CHINA Podcast: Story in the Story (5/15/2020 Fri.)


Podcast: Story in the Story (5/15/2020 Fri.)

People's Daily app

03:07, May 15, 2020


From the People's Daily App.

This is Story in the Story.

As the COVID-19 pandemic continues to spread abroad, Chinese corporations, non-profit organizations, and individuals have made special efforts to lend a helping in countries where the virus continues to surge. 

According to the Chinese Ambassador to the US, Cui Tiankai, Chinese companies have donated 1.5 million masks, 200,000 testing kits, 180,000 protective gloves, and other medical supplies.

In April, the number of COVID-19 cases globally passed 1.43 million, including more than 82,000 deaths, according to Johns Hopkins University.

China recently ended its 76-day lockdown of Wuhan, Hubei Province, where cases were first reported in December.

But since then, life has been harder for many Chinese Americans, who have had to deal with fear, discrimination, and business closures. However, in the face of such adversity, they have made it their mission to secure supplies for hospitals.

Yanzhong Huang, a senior fellow for global health at the Council on Foreign Relations, said the actions of many Chinese since the outbreak show how Chinese people are contributing to local communities abroad. 

Today's Story in the Story looks at how the Chinese are raising money to help foreign countries fight COVID-19.


Liu Shichao in the video of drinking competition (Photo: screenshot of the video)

A Chinese villager who has become an internet celebrity through his unique beer-drinking methods on Twitter has held a cross-culture drinking competition with netizens around the globe to raise money for doctors and nurses who are fighting on the frontlines of the COVID-19 pandemic.

Liu Shichao, who goes by the handle Pangzai and has more than 150,000 followers on Twitter, said that the drinking competition has already raised more than $1,150 to purchase protective suits and masks for hospitals in the US.

According to an introduction for the event, the competition aims to bring people together to fight the virus using "the power of beer."

Liu, 34, refers to himself as an ordinary Chinese farmer but is often called "King" by his fans on Twitter. He lives in the village of Xingtai in North China's Hebei Province.

"After seeing how serious the overseas pandemic is, I thought that I could do my part to help those who are in need as the pandemic has no borders," Liu said.

He came up with the idea of using his unique drinking talents to entice people to donate to charity.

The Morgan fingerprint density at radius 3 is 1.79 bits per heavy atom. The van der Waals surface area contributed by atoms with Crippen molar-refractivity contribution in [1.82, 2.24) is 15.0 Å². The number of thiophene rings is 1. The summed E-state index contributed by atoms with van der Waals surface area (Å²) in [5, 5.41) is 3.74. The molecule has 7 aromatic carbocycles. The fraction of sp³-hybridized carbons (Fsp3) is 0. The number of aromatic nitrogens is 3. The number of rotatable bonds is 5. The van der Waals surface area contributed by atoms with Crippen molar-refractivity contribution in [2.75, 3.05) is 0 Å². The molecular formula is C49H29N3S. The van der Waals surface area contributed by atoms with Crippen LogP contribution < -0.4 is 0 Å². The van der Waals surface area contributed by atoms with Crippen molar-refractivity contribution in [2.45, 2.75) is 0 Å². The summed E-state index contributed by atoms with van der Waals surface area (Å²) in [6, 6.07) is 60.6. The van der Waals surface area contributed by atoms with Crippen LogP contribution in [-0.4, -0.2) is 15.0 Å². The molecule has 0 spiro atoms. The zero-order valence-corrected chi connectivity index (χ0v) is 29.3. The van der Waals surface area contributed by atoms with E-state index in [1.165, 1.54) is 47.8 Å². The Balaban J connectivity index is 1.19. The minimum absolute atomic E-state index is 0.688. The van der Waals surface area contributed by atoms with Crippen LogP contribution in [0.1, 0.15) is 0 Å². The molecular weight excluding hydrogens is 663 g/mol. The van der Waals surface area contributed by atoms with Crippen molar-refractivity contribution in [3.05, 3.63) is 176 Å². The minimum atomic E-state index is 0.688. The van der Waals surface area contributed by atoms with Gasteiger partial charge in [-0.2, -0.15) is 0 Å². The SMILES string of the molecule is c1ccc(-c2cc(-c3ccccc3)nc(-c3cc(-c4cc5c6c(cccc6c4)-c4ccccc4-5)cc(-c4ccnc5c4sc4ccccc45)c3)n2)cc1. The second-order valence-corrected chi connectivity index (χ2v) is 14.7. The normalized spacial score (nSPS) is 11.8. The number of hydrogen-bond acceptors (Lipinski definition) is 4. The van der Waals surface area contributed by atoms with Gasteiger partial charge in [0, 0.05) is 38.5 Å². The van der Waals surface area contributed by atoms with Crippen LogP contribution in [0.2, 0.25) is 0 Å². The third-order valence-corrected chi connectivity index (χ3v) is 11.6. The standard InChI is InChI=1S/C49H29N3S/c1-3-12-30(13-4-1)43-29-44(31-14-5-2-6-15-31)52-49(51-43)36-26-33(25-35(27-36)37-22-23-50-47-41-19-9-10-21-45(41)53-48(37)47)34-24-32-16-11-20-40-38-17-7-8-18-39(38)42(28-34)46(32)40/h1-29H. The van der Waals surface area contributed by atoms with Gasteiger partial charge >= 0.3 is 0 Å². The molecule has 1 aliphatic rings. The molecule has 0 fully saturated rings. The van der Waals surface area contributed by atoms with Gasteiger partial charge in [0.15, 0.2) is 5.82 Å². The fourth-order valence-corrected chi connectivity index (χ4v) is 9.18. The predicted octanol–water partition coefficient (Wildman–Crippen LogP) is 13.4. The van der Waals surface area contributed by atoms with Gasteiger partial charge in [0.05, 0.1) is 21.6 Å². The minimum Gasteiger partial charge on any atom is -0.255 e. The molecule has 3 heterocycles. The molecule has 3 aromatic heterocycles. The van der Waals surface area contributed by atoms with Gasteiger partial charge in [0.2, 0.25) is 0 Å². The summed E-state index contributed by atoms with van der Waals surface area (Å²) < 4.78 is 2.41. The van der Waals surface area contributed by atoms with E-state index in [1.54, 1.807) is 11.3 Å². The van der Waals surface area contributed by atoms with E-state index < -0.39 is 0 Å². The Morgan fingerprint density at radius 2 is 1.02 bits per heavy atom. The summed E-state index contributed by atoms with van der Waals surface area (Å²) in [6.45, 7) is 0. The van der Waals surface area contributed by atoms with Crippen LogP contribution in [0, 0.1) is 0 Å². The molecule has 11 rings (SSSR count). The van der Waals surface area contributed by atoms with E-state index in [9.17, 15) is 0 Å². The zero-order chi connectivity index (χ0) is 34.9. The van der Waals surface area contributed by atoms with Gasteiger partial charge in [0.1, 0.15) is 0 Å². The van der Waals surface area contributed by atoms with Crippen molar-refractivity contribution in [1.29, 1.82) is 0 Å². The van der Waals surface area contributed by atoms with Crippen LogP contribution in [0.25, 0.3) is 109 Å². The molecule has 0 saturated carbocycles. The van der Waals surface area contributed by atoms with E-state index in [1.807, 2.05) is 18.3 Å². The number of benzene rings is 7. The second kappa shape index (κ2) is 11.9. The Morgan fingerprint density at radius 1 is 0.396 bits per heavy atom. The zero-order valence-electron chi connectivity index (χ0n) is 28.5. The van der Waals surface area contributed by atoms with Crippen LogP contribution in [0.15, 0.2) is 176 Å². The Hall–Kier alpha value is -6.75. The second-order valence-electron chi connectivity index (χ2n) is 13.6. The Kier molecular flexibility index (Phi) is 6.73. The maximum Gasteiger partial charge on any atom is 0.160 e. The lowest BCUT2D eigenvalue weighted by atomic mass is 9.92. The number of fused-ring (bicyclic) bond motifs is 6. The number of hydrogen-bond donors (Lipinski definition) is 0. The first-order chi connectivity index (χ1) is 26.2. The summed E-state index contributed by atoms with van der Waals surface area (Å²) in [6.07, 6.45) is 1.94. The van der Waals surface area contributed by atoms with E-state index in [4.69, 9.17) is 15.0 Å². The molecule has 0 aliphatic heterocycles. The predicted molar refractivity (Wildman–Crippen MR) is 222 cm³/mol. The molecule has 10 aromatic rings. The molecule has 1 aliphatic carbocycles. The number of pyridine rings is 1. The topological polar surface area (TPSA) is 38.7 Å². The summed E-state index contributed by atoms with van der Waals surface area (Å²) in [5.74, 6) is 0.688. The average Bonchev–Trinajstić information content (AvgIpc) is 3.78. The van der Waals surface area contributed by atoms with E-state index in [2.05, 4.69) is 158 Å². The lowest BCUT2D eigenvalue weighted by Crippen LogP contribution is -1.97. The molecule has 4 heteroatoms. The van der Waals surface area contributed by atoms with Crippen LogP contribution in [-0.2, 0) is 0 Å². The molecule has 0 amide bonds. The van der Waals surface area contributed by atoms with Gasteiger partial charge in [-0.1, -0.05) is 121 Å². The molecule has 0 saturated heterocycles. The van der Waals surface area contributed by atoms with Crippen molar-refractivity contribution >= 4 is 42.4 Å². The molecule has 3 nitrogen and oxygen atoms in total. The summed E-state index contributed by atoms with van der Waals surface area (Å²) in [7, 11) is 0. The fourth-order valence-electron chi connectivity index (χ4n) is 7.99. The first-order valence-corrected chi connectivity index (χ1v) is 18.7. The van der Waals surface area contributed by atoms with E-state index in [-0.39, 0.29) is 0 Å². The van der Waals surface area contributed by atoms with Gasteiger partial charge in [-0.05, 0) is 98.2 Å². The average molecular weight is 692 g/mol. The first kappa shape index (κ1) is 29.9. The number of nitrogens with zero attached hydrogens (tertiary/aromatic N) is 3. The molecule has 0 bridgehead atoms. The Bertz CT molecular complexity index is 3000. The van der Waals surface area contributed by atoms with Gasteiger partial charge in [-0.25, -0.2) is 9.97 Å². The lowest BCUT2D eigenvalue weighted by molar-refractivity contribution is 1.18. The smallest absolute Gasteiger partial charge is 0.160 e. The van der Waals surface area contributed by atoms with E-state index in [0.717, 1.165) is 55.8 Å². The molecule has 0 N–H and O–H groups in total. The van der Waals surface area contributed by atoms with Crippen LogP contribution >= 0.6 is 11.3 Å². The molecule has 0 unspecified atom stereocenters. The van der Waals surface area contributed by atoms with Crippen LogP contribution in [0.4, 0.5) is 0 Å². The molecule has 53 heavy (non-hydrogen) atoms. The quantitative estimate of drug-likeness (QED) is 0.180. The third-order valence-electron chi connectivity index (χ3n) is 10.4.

Liu reached out to a US Twitter blogger who goes by the name "The Wonton Don," who had previously admired his beer-chugging performances and visited Liu's home, to shoot the competition video.

In the video uploaded on YouTube, Liu performs three different beer drinking tricks, such as the tornado-drinking style with which he made a name for himself or drinking without hands and then challenging netizens to attempt the tricks themselves. 


A representative of the Wuhan Alumni Association of Northern California donates protective gloves to police officers. (Photo: China Daily)

Two netizens accepted the challenge and attempted to imitate Liu, yet only one succeeded. The other ended his attempt as beer squirted out of his mouth. 

Liu said they plan to turn the challenge into a series. Each week, Liu will film a drinking challenge, and Don will pick two people to try and copy it to the best of their ability. Then they will judge the contestants and pick a winner. 

They called on netizens to donate at least $1 when they watched the video.

Liu has also tried his hand at livestreaming on YouTube and said he likes communicating with his overseas fans through his channel. 

"Many foreign friends have sent their blessings to me during these live broadcasts, and I also want them to remain safe,” Liu said.

Cui Tiankai, Chinese ambassador to the US, said China was hit hard by the outbreak not long ago, so its people can empathize with the suffering that other countries have experienced. 

China made huge sacrifices to fight the virus, and during the most difficult days, people worldwide offered a helping hand. 

Chinese factories are operating flat out to fulfill orders for medical supplies; provincial and city governments are rushing to help their foreign sister cities, and donations are pouring in, Cui explained.

As for Liu, he said that if he has the opportunity, he would be more than happy to cooperate with more bloggers overseas and produce more cross-cultural videos to promote Chinese culture and help other countries fight COVID-19.

(Produced by Nancy Yan Xu, Lance Crayon, and Brian Lowe and Da Hang. Text from China Daily and Global Times.)

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